The Wings downed the Sharks 3-0 on Saturday night, putting together a strong gameplan of keeping San Jose to the outside and counter-punching when appropriate. They were largely allowed to conserve energy in the 2nd night of a back-to-back thanks to a Gustav Nyquist goal to give them the lead early in the 2nd period.
In this episode of Key Play Breakdown, we’re going to look at how a real strong play with the puck sprung the Wings for an odd-man rush that gave a sniper the lane he needed to score what would become the game-winner.
The play starts as Tommy Wingels picks up a dumped-in puck in his own end and plays it over to Justin Braun to get away from the forecheck of Gustav Nyquist. Thomas Vanek gets quickly on Braun and deflects his pass up the zone. With Helm already cycling back, the Wings’ defense is very aggressive here, as Ericsson steps up to keep the gap on Karlsson while Marchenko hawks Nieto.
Nieto is able to sweep it out of the line and then turn to find Wingels coming in late, but with Helm already back to cover, this is a 2-on-2 rush with good defensive coverage. Helm keeps the gap on Wingels while Ericsson positions himself to squeeze the middle. Karlsson delays to stack behind Wingels crossing the line, but Helm gets his stick on the puck and it pops into the air where Helm pushes off and then knocks the puck to the side to end the immediate danger.
As Helm banks it off the boards, Paul Martin makes a good pinch and keeps it in at the line, but can’t control it well enough and has to dump it back down because Nyquist is immediately coming up to put pressure on him while Vanek has the lane across the blue line covered. Here, Helm goofs up and doesn’t get all of the Martin dump-in. The puck stays behind him, allowing Karlsson to pick it up as he moves down the boards towards the corner.
With Karlsson in control, Ericsson has to back off to make sure Nieto won’t have a clear shot if the pass comes to the middle. Karlsson instead goes down low to Wingels who tries to surprise Howard with a short-side tuck-in play.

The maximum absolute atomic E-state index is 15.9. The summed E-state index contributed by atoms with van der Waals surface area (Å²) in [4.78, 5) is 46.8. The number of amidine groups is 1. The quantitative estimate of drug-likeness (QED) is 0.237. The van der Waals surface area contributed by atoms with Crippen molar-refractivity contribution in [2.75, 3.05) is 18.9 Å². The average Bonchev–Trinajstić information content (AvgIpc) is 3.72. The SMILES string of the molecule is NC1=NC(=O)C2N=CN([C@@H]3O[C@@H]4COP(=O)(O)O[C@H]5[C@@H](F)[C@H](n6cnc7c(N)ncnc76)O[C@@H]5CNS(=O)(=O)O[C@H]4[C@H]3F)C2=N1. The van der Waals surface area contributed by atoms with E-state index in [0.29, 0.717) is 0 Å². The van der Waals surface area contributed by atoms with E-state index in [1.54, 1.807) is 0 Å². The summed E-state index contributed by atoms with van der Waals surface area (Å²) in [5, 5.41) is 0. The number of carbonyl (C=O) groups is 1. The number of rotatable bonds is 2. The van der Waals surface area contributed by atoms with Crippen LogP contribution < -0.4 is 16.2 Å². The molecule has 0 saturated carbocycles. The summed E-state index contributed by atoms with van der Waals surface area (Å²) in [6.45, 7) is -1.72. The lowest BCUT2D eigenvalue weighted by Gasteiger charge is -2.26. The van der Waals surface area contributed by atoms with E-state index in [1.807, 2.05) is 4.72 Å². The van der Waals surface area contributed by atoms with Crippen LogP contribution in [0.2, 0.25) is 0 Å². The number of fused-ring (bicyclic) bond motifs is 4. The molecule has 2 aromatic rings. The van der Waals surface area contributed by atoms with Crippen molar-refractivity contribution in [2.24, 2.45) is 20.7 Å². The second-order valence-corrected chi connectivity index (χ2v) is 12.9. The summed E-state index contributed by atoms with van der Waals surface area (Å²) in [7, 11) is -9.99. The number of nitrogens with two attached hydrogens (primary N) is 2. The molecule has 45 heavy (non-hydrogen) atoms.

The Big Rig Keeps on Truckin’
With Wingels getting it low, the defense is in position to cut off the options. Marchenko is in the process of handing off coverage of Nieto in front to Ericsson so he can make sure to cover the far post. As Wingels tries the short side, Ericsson’s instinct to back off after it got by Helm pays off, as he’s beaten Nieto to the point where the rebound comes out and is able to lean in on him and turn to completely body Nieto away from the puck.
From here, the puck initially gets past Ericsson’s stick while he’s busy handling Nieto, but again he makes an instant and correct read and hops two strides up ice first making sure he gets between Melker Karlsson and the puck and then making sure to put the puck as far away from Karlsson as he can while skating up ice with it one-handed.
By the time all of this has gone down, the Sharks’ defenseman Martin has already made the wrong read and is trying to eliminate his gap on Nyquist. Had Riggy gone that way, Martin would be in position to try and cut off his escape, but he’s also just as likely to see Nyquist push it past him and then force him to interfere. The difference here between Martin taking away the gap on Nyquist here and Marchenko having done so to Nieto earlier in the play is the lack of the center getting back to cover. You’ll remember Marchenko didn’t prevent the play from getting up the ice either, but his play was smart because it slowed down the rush where he knew he had coverage.
Instead, Martin is stepping up to take away a passing option Ericsson isn’t forced to take. Riggy has won the positional battle for the puck against two of Martin’s teammates and, while he can’t win the race all the way up ice, all he has to do is hold off Melker Karlsson until Nyquist blows by Martin. As you can see above, this doesn’t take very long.
The Goose Gets Loose
While Ericsson is busy muscling two Sharks off the puck, Thomas Vanek recognizes the turnover and heads up ice immediately. Braun is the last man back for San Jose and he’s forced to try and stay in position to prevent a breakaway for Vanek. Ericsson could have gone Vanek’s way at this point, but it would have required a long backhand saucer that Braun would have had a chance to step up on.
Fortunately, the easier option is to wait for Nyquist to jump inside and past Martin and just push the puck into Nyquist’s path. Goose and Vanek cross the blue line together on opposite wings and Braun is forced to just play the passing lane from the start of his zone in.
Nyquist waits the perfect amount of time on this rush until just before Braun has to make the decision to leave his feet. Just above the faceoff circle and with Vanek still crashing the back post, Nyquist abruptly stops up. Jones is square to the shooter, but he’s a little deeper than he’d otherwise want to be just in case he does have to push off to try and stop Vanek. This is all the room Nyquist needs to snap it over his shoulder for the 1-0 lead.
Jonathan Ericsson has quietly put together an extremely solid set of games lately with his defensive coverage. This play shows good decisions on gap control on transition, a good choice to back off when necessary, two different examples of taking the right angle, and a real strong play up ice to break the Wings’ out on a quick strike counterattack. Riggy did a lot of things right in this game, a lot of them on this particular sequence.
Also, Gustav Nyquist is pretty good.